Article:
The city of Chicago is apparently considering an ordinance to regulate urban farming, which is garnering both support and criticism (shocking, I know). I haven't read the proposed ordinance itself, but according to the Chicago Tribune it includes "requirements on fencing, plot size, processing, landscaping and zoning that would apply to urban farming in all its forms: commercial production plots, nonprofit farms and community gardens."
Some urban farmers, or "agricultural activists" as they're called in this article, are worried the regulations will become costly, bureaucratic hurdles that torpedo urban agriculture. Others, including the director of NeighborSpace, think it will be a positive step to recognize and regularize the growing of fresh produce in community gardens and small farms. (For those of you who attended the bloggers' Spring Fling in 2009, the community garden we visited was a NeighborSpace location.)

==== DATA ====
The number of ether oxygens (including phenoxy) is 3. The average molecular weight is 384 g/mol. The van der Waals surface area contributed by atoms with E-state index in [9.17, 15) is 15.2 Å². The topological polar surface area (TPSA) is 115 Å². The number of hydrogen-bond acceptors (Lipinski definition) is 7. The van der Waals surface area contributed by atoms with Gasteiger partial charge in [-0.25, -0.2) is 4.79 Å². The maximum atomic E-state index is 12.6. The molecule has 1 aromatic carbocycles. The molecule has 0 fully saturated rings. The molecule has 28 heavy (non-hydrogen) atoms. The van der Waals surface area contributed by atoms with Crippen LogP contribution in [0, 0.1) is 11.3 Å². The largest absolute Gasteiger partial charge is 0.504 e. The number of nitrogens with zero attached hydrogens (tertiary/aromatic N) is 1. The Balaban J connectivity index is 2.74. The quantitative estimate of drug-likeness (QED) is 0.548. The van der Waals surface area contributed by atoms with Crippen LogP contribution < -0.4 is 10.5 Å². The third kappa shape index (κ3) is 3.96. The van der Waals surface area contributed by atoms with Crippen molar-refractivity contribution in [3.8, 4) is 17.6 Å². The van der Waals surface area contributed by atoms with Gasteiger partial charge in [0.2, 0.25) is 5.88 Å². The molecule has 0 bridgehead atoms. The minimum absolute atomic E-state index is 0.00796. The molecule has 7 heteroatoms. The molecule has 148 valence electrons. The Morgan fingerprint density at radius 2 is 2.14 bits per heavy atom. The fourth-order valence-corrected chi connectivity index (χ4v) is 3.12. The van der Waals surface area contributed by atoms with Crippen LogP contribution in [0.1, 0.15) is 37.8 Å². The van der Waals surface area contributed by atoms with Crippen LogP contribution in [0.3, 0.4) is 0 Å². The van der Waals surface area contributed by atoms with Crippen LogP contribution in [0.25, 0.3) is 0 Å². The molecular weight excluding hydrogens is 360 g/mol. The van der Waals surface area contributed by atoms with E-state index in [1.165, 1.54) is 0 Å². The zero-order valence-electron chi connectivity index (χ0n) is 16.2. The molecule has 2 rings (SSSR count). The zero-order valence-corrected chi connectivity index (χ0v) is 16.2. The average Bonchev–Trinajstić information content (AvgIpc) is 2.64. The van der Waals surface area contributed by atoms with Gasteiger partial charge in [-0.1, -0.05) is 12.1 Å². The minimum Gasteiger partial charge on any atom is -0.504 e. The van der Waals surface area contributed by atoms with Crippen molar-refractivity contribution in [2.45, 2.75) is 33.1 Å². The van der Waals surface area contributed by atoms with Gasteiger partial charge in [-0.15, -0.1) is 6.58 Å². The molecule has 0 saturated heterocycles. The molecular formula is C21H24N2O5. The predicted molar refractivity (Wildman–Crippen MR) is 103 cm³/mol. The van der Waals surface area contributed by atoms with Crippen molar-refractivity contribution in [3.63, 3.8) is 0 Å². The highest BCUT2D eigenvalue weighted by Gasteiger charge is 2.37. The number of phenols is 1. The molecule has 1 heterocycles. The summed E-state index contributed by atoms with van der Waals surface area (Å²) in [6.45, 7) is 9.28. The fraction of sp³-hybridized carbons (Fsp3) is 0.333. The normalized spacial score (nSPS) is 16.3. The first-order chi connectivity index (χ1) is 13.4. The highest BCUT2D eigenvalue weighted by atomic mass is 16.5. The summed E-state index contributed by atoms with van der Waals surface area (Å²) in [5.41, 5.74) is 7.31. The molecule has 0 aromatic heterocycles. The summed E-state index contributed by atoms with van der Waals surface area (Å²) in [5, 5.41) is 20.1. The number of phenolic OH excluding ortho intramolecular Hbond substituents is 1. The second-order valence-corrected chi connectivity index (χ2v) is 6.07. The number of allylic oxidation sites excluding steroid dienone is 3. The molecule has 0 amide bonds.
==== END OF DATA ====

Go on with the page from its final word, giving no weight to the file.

So what do you think? Has your city or town passed urban farming regulations? Have they helped or hindered? If your city or town hasn't passed any rules, do you think they should?
I would love to see Chicago convert abandoned lots into more gardens, and at the same time I can understand the wariness over this ordinance because the city typically finds a way to complicate and mess up even mundane ideas. And since we tout ourselves as such a "green city," it would be nice to see the City Council put its money where its mouth is. Your thoughts?